The Panthers managed to load the bases in the bottom of the second inning, but they only managed to squeeze out a single run after Driver allowed a walk with the bases full. Driver escaped the inning without allowing any more runs by getting Pittsburgh senior designated-hitter Jack Anderson to strike out swinging and strand three runners on base.

The Crimson added a run in the top of the third inning after junior left-fielder Chris Snopek and sophomore catcher Sawyer Feller hit back-to-back singles to start the inning. Driver allowed two runners to get on base in the bottom half of the third inning, but induced a fly out to end the inning to avoid any damage.

Driver started the bottom half of the fourth inning by getting a quick out on a ground ball that was hit directly to Bravo at first base, but then allowed back-to-back walks to end his first start of the season, with Decker bringing in senior right-hander James Kirkpatrick to pitch in relief. Kirkpatrick struck out the first batter he faced on three pitches, but then he gave up back-to-back singles which scored the two runners Kirkpatrick inherited from Driver. Kirkpatrick stranded the bases loaded to avoid giving up any more runs and keep the Crimson in the lead with a narrow 6-5 lead after four innings.

The Panthers added two runs in the bottom of the fifth inning and one more run in the bottom of the sixth inning while the Crimson was kept off the scoreboard, allowing Pittsburgh to take a 8-6 lead into the seventh inning.

The bottom half of the Crimson’s lineup fought back in the top of the seventh inning to regain the lead. With two men on base, senior shortstop Hunter Baldwin smacked an RBI double down the left-field line to score a run and put two runners in scoring position with only one out. The next batter, sophomore second baseman George Cooper, hit a single up the middle to score two runs and allow the Crimson to retake the lead 9-8. In the top of the eighth inning, Harvard added another run on an RBI double to extend their advantage over the Panthers to 10-8.

With a 10-8 lead going into the bottom of the ninth, Coach Decker brought in junior left-hander Uday Narottam to seal the victory for the Crimson. Narottam allowed a leadoff single, followed by back-to-back walks to load the bases with no outs. The next batter, Pittsburgh’s senior first baseman Noah Martinez, worked a 2-2 count against Narottam before smashing a walk-off grand slam to spoil Harvard’s Opening Day in Florida.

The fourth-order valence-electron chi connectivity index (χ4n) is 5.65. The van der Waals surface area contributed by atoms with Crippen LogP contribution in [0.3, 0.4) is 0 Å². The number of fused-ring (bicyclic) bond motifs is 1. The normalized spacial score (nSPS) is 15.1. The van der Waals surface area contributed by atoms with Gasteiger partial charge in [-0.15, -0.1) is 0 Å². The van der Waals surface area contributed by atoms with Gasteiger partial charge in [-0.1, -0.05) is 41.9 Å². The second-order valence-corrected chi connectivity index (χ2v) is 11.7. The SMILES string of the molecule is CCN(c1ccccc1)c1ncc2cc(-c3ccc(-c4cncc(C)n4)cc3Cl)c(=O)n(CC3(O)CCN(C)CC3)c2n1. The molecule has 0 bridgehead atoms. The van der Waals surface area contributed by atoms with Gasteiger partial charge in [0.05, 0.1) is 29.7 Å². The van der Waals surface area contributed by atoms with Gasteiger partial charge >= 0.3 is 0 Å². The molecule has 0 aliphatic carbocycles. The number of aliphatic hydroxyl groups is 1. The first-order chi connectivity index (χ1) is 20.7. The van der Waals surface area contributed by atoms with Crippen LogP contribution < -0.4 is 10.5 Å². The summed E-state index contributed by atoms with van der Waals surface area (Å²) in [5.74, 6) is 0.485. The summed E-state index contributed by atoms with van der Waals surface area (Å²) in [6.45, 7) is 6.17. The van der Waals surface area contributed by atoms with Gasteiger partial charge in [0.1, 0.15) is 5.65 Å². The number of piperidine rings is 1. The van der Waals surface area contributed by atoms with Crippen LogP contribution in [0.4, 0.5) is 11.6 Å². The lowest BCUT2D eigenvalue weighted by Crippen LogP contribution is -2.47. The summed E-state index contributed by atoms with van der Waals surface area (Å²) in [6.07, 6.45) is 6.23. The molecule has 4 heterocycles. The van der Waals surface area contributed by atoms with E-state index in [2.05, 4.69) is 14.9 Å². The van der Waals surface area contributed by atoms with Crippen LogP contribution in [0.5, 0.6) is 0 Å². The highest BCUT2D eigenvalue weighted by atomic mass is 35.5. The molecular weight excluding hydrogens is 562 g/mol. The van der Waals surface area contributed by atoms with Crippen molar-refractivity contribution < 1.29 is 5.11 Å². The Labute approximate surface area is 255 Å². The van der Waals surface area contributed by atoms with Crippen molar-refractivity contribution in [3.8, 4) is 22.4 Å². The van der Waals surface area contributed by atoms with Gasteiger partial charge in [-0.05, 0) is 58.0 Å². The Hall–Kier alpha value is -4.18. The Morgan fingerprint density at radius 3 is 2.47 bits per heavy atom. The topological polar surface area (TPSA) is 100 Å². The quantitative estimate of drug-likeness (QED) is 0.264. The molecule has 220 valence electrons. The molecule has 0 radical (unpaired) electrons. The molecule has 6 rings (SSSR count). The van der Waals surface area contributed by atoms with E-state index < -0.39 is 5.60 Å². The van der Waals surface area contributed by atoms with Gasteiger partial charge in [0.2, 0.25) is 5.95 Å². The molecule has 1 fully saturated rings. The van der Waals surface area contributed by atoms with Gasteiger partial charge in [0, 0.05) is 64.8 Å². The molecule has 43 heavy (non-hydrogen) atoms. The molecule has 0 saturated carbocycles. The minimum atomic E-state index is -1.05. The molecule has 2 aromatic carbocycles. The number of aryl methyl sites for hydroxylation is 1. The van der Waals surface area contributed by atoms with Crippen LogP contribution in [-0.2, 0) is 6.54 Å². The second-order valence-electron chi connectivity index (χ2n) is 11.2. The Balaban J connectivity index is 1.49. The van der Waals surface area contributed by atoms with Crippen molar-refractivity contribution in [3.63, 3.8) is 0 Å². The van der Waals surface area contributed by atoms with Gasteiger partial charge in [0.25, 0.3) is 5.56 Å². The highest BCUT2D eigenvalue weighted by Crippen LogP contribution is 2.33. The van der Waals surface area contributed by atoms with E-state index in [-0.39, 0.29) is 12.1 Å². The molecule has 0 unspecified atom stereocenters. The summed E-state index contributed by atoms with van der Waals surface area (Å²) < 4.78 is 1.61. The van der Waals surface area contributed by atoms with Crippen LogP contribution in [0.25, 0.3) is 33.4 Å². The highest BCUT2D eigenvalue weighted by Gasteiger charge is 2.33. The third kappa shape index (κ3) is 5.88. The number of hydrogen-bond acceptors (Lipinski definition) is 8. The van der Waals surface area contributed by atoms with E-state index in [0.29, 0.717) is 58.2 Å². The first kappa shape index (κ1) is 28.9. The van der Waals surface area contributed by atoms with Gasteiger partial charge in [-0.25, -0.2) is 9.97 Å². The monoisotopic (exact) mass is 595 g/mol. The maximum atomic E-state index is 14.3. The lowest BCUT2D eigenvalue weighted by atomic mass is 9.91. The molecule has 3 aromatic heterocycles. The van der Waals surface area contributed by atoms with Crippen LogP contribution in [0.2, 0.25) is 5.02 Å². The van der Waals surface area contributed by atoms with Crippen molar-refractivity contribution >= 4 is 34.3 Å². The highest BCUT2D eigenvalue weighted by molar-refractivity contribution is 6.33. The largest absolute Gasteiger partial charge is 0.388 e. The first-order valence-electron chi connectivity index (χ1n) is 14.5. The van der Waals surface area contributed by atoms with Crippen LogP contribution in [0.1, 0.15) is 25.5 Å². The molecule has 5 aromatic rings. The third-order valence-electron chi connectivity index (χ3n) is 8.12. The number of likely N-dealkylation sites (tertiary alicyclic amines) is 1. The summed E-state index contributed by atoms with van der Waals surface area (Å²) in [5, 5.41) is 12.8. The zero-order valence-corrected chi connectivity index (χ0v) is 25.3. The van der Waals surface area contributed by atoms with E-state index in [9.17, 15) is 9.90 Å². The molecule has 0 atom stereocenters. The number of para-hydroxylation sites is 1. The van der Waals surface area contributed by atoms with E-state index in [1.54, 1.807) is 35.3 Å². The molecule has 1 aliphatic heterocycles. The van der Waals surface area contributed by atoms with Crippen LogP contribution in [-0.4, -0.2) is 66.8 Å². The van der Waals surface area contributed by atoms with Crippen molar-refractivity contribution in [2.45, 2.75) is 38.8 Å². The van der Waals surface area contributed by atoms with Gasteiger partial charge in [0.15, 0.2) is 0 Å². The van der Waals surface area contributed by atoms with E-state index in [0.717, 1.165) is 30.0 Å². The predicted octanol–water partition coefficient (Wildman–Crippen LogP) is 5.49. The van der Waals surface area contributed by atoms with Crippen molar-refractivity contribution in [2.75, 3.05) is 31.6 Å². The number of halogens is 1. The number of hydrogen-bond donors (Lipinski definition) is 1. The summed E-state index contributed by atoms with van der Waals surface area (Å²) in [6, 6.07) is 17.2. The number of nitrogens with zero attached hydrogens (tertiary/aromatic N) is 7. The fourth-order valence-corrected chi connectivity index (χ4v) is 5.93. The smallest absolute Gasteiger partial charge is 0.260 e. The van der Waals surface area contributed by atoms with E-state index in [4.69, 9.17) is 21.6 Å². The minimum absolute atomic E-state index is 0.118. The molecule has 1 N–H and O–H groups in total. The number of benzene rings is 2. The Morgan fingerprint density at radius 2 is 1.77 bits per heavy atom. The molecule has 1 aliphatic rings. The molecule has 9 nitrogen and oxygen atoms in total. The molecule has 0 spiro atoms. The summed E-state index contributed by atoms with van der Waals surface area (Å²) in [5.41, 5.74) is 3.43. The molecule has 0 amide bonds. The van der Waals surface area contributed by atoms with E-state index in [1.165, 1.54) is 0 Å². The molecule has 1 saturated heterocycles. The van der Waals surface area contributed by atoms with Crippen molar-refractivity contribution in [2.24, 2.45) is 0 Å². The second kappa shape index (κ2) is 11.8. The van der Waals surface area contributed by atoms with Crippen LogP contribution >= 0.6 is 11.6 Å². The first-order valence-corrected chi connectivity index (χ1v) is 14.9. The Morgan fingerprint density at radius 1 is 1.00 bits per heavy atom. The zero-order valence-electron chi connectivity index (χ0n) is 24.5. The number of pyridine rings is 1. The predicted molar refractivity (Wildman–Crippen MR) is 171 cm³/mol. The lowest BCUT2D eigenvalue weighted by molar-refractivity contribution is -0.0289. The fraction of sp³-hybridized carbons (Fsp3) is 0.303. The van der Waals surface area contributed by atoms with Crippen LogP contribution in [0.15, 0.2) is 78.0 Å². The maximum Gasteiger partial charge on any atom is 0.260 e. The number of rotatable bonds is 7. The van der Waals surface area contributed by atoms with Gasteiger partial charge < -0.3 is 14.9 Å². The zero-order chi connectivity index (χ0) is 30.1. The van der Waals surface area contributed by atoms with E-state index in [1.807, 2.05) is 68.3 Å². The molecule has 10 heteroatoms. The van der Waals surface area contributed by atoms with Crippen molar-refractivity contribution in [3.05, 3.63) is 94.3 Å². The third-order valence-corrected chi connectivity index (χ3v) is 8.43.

Then-first year infielder Chris Snopek waits for the pitch against Brown on April 2, 2022.
Then-first year infielder Chris Snopek waits for the pitch against Brown on April 2, 2022. By Dylan J. Goodman

Driver ended his first start of the season with four strikeouts and only two hits over 3.1 innings. However, the junior struggled to find the strike zone during his outing, allowing seven walks and three earned runs. The Crimson’s best pitching performance came from senior left-hander Tim Williamson, who gave up just one run and one hit over four innings of work while recording three strikeouts. Narottam, who failed to record an out in the ninth inning, picked up the loss and was charged with four earned runs in his first appearance of the season.

Driver said in an interview after the game that he holds himself to a “higher standard.”

“I’m looking forward to getting back out there and improving upon what happened last time,” Driver said. “I gotta throw more strikes and be more efficient out there, so I can stay in the game for longer and put my team in a better position to win.”


After the Crimson got shocked in the ninth inning on Friday, it flipped the script and did some shocking of its own in the ninth inning during the first game of a Saturday doubleheader. Game one was a pitcher’s duel until the Crimson’s bats came to life in the top of the ninth inning to score seven runs and secure its first of the season.